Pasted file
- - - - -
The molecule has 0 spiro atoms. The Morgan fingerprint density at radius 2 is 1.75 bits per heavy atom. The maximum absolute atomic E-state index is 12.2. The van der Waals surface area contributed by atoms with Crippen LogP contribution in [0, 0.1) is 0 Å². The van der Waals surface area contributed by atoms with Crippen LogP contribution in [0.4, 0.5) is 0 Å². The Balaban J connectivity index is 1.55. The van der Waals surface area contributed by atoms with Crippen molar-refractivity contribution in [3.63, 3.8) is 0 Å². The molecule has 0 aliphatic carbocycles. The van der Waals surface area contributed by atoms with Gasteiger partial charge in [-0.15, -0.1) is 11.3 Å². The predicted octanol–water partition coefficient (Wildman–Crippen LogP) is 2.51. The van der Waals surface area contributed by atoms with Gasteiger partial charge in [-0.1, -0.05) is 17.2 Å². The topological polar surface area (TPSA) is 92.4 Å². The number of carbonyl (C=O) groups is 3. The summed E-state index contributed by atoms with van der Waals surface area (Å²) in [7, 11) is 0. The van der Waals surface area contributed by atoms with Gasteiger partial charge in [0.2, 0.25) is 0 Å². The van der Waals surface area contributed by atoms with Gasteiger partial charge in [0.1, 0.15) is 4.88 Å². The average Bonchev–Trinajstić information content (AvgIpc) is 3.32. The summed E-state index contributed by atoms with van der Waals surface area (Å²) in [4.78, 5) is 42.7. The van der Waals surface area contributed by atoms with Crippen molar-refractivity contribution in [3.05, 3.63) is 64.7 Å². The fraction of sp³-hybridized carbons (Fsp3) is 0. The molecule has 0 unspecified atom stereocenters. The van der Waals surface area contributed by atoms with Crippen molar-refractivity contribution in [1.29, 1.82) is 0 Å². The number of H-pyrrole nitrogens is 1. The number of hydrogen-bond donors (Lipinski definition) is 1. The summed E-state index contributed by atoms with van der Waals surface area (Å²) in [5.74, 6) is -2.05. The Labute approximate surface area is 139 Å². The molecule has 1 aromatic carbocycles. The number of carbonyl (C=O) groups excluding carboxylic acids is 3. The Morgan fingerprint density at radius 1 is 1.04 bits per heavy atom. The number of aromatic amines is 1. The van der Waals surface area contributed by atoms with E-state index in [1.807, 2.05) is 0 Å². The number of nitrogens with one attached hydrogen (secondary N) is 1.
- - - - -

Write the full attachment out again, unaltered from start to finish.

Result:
The molecule has 0 spiro atoms. The Morgan fingerprint density at radius 2 is 1.75 bits per heavy atom. The maximum absolute atomic E-state index is 12.2. The van der Waals surface area contributed by atoms with Crippen LogP contribution in [0, 0.1) is 0 Å². The van der Waals surface area contributed by atoms with Crippen LogP contribution in [0.4, 0.5) is 0 Å². The Balaban J connectivity index is 1.55. The van der Waals surface area contributed by atoms with Crippen molar-refractivity contribution in [3.63, 3.8) is 0 Å². The molecule has 0 aliphatic carbocycles. The van der Waals surface area contributed by atoms with Gasteiger partial charge in [-0.15, -0.1) is 11.3 Å². The predicted octanol–water partition coefficient (Wildman–Crippen LogP) is 2.51. The van der Waals surface area contributed by atoms with Gasteiger partial charge in [-0.1, -0.05) is 17.2 Å². The topological polar surface area (TPSA) is 92.4 Å². The number of carbonyl (C=O) groups is 3. The summed E-state index contributed by atoms with van der Waals surface area (Å²) in [7, 11) is 0. The van der Waals surface area contributed by atoms with Gasteiger partial charge in [0.2, 0.25) is 0 Å². The van der Waals surface area contributed by atoms with Gasteiger partial charge in [0.1, 0.15) is 4.88 Å². The average Bonchev–Trinajstić information content (AvgIpc) is 3.32. The summed E-state index contributed by atoms with van der Waals surface area (Å²) in [4.78, 5) is 42.7. The van der Waals surface area contributed by atoms with Crippen molar-refractivity contribution in [3.05, 3.63) is 64.7 Å². The fraction of sp³-hybridized carbons (Fsp3) is 0. The molecule has 0 unspecified atom stereocenters. The van der Waals surface area contributed by atoms with Crippen molar-refractivity contribution in [1.29, 1.82) is 0 Å². The number of H-pyrrole nitrogens is 1. The number of hydrogen-bond donors (Lipinski definition) is 1. The summed E-state index contributed by atoms with van der Waals surface area (Å²) in [5.74, 6) is -2.05. The Labute approximate surface area is 139 Å². The molecule has 1 aromatic carbocycles. The number of carbonyl (C=O) groups excluding carboxylic acids is 3. The Morgan fingerprint density at radius 1 is 1.04 bits per heavy atom. The number of aromatic amines is 1. The van der Waals surface area contributed by atoms with E-state index in [1.807, 2.05) is 0 Å². The number of nitrogens with one attached hydrogen (secondary N) is 1.